Online Encyclopedia

JAMES BRYDGES

Online Encyclopedia
Originally appearing in Volume V05, Page 839 of the 1911 Encyclopedia Britannica.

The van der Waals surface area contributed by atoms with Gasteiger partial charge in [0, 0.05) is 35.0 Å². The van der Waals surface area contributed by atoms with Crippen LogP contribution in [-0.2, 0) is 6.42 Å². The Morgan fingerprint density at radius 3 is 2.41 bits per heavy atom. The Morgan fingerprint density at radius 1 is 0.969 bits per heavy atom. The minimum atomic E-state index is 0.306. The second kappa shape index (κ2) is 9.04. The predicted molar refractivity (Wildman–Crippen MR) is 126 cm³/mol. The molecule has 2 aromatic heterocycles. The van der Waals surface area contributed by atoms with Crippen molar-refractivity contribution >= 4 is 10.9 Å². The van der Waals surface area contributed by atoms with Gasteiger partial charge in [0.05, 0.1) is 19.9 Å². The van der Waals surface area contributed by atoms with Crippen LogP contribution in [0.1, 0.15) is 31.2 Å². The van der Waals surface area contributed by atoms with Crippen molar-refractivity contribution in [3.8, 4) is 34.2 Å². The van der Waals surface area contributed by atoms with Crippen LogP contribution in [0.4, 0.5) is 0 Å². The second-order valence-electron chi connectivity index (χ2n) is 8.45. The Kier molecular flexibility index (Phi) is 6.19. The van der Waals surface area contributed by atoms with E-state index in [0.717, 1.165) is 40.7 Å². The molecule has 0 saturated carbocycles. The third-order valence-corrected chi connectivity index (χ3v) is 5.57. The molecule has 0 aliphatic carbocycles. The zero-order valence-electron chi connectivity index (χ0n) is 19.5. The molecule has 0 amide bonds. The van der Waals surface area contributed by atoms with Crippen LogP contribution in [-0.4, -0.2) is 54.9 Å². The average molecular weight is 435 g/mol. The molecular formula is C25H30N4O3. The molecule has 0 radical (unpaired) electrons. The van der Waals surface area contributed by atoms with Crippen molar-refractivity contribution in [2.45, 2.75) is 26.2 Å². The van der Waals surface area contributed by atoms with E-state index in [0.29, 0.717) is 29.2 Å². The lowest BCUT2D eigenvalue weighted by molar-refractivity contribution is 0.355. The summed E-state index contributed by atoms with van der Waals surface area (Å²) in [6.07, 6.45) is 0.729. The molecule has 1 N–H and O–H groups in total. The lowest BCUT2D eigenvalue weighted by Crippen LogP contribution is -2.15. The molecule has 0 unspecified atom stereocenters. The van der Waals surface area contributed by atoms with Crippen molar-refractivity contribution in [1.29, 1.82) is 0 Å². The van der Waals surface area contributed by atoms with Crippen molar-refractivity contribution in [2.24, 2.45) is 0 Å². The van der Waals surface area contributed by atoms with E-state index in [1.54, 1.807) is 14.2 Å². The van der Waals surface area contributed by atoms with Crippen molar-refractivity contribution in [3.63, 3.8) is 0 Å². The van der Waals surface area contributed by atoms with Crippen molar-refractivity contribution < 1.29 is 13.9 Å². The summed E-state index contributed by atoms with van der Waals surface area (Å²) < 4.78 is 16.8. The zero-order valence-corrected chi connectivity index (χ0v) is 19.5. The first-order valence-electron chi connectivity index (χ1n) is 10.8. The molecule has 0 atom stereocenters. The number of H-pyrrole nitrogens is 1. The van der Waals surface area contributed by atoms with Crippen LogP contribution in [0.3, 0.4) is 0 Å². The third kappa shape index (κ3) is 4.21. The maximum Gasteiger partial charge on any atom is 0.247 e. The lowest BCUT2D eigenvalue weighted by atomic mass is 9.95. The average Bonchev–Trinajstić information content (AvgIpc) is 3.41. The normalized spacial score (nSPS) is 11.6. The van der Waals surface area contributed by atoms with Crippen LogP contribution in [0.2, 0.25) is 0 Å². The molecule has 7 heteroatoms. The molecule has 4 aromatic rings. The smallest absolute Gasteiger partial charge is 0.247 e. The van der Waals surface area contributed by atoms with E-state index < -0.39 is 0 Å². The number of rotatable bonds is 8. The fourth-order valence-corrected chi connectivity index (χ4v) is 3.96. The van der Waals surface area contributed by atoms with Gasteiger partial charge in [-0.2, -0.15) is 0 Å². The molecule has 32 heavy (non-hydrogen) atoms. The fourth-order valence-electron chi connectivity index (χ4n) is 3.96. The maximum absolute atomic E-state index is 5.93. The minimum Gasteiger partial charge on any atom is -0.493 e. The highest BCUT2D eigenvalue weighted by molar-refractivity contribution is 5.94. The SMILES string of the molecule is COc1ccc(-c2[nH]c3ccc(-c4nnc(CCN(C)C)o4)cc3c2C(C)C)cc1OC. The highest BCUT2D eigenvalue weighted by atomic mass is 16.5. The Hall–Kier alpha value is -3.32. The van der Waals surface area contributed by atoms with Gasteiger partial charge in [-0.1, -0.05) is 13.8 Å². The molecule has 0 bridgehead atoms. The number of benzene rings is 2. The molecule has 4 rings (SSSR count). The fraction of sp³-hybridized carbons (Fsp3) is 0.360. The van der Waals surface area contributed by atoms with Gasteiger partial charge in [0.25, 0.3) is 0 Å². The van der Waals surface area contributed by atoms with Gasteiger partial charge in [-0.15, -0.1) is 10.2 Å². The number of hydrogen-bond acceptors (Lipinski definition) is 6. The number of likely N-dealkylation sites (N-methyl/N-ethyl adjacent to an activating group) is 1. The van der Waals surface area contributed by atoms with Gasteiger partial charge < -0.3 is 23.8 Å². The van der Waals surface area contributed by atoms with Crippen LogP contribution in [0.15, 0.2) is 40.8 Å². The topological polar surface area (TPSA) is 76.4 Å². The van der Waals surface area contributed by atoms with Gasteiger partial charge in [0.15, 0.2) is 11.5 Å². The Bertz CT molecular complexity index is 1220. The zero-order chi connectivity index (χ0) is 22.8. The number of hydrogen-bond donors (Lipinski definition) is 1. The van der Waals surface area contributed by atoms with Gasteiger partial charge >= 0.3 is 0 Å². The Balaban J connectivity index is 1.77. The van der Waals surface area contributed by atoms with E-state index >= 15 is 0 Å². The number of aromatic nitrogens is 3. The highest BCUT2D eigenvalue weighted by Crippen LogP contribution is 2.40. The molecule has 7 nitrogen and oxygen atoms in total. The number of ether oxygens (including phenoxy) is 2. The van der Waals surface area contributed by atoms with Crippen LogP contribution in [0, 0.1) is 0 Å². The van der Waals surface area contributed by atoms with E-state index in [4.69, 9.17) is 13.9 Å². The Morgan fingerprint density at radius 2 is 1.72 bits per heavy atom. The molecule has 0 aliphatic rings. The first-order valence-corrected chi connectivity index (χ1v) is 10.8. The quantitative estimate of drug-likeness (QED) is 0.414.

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JAMES BRYDGES, 1st duke of Chandos (1673-1744), son and heir of the last-named, had been member of parliament for Hereford from 1698 to 1714, and, three days after his father's death, was created Viscount Wilton and earl of Carnarvon. For eight years, from 1705 to 1713, during the War of the Spanish Succession, he was paymaster-general of the forces abroad, and in this capacity he amassed great wealth. In 1719 he was created marquess of Carnarvon and duke of Chandos. The duke is chiefly remembered on account of his connexion with Handel and with Pope. He built a magnificent house at Canons near Edgware in Middlesex, and is said to have contemplated the construction of a private road between this place and his unfinished house in Cavendish Square, London. For over two years Handel, employed by Chandos, lived at Canons, where he composed his oratorio Esther. Pope, who in his Moral Essays (Epistle to the Earl of Burlington) doubtless described Canons under the guise of " Timon's Villa," referred to the duke in the line, "Thus gracious Chandos is belov'd at sight"; but Swift, less complimentary, called him " a great complier with every court." The poet was caricatured by Hogarth for his supposed servility to the duke. Chandos, who was lord-lieutenant of the counties of Hereford and Radnor, and chancellor of the university of St Andrews, became involved in financial difficulties, and after his death on the 9th of August 1744 Canons was pulled down. He was succeeded by his son Henry, 2nd duke (1708-1771), and grandson James, 3rd duke (1731–1789). On the death of the latter without sons in September 1789 all his titles, except that of Baron Kinloss, became extinct, although a claimant arose for the barony of Chandos of Sudeley. The 3rd duke's only daughter, Anna Elizabeth, who became Baroness Kinloss on her father's death, was married in 1796 to Richard Grenville, afterwards marquess of Buckingham; and in 1822 this nobleman was created duke of Buckingham and Chandos (see BUCKINGHAM, DUKES OF). See G. E. C(okayne), Complete Peerage (1887–1898) ; and J. R. Robinson, The Princely Chandos, i.e. the 1st duke (1893).
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